Coal or ogive


Well-Known Member
Jul 7, 2010
I'm kinda new at this and this may be a stupid question. But when loading for consistent loads, due you rely on measuring coal or length of base to give? I have found a few loads I like. I start with coal but heard after that is settled then switch ogive for the specific bullet you are using?


Well-Known Member
Jan 23, 2007
Bullet tips can vary considerably, so that OAL measurements will always be inaccurate. Its OK to check them from a reloading manual, but use them only as a guide.

Measuring from the case bottom to ogive start is much better and more accurate. Get a Hornady OAL guage and read the instructions. You need to find the bullet depth where you can first see the rifling on bullet, then move back from there. Do this with a dummy round (no powder or primer). If your bullets touch the lands, you might try to extract a loaded round and find the bullet stuck in the bore, and powder thru the action. Not good when you are on a hunting trip.

Aussie Hunter Steve

Well-Known Member
Aug 28, 2012
The only real justifications for being concerned with COAL is;
1. that the cartridge must be short enough to fit into the magazine and feed properly
2. that the bullet is seated deep enough to be held securely in the case neck.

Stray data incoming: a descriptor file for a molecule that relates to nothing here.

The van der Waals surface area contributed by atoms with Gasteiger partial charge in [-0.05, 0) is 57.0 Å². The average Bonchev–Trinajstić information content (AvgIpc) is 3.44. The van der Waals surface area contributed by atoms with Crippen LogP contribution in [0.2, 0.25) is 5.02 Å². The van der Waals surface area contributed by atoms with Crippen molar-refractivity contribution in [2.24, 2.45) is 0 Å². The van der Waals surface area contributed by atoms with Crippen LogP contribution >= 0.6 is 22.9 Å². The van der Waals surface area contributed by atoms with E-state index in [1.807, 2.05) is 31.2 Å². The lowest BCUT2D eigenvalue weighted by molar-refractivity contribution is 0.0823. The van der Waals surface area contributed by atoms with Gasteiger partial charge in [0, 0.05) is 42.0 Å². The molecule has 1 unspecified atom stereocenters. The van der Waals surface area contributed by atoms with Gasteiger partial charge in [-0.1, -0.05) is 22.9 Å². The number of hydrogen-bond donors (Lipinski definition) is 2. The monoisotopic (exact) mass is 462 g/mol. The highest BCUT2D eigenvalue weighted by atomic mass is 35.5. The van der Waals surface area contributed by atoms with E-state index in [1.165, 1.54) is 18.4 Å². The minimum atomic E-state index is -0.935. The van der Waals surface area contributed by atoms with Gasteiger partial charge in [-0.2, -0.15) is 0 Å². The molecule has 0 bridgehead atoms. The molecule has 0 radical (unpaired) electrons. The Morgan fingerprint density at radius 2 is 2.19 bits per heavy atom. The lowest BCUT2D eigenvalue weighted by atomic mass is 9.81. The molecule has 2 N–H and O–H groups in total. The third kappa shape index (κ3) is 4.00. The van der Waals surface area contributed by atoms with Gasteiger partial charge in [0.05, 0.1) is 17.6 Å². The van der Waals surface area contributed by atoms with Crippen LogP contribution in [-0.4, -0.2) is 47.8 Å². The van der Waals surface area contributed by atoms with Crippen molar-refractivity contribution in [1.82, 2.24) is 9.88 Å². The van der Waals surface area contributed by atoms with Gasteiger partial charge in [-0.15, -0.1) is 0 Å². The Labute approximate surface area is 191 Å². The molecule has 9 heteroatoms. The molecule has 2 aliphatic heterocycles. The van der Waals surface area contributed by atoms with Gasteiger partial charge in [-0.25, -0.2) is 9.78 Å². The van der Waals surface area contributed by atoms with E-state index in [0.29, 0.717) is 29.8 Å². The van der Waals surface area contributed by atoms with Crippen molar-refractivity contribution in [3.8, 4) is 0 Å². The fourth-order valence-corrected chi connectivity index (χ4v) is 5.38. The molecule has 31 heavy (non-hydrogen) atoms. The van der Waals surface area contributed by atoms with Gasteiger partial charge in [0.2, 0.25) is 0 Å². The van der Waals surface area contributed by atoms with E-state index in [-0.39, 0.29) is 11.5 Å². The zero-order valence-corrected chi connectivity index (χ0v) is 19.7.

If these criteria are met there is often an accuracy advantage when having the bullet seated close to the rifling lands.
A simple method is to seat a bullet approx caliber depth into an empty resized case (satisfying #2 above) and chamber the round. As the cartridge is chambered slowly the bullet hits against the lands. You will feel the resistance as you gently push the bolt home and close it down. The lands will usually seat the bullet deeper into the case. Then remove your 'test round' which shows the seating depth for that particular bullet to hit the lands. This 'test round can be put back into the reloading press and the seating die turned down to contact the bullet. Next, turn the seating die down slightly more to seat the bullet a little off the lands. Take the 'test load' now, and with a permanent marking texta, colour the bullet all around in the area where it will first contact the rifling. Chamber the 'test load' again and upon extraction look for any rifling imprints in the texta colour. If there are none you have clearance. Many rifles shoot their best when seated so that the rifling will just imprint the texta yet not mark the bullet. This process needs to be repeated for each bullet you try. Good luck!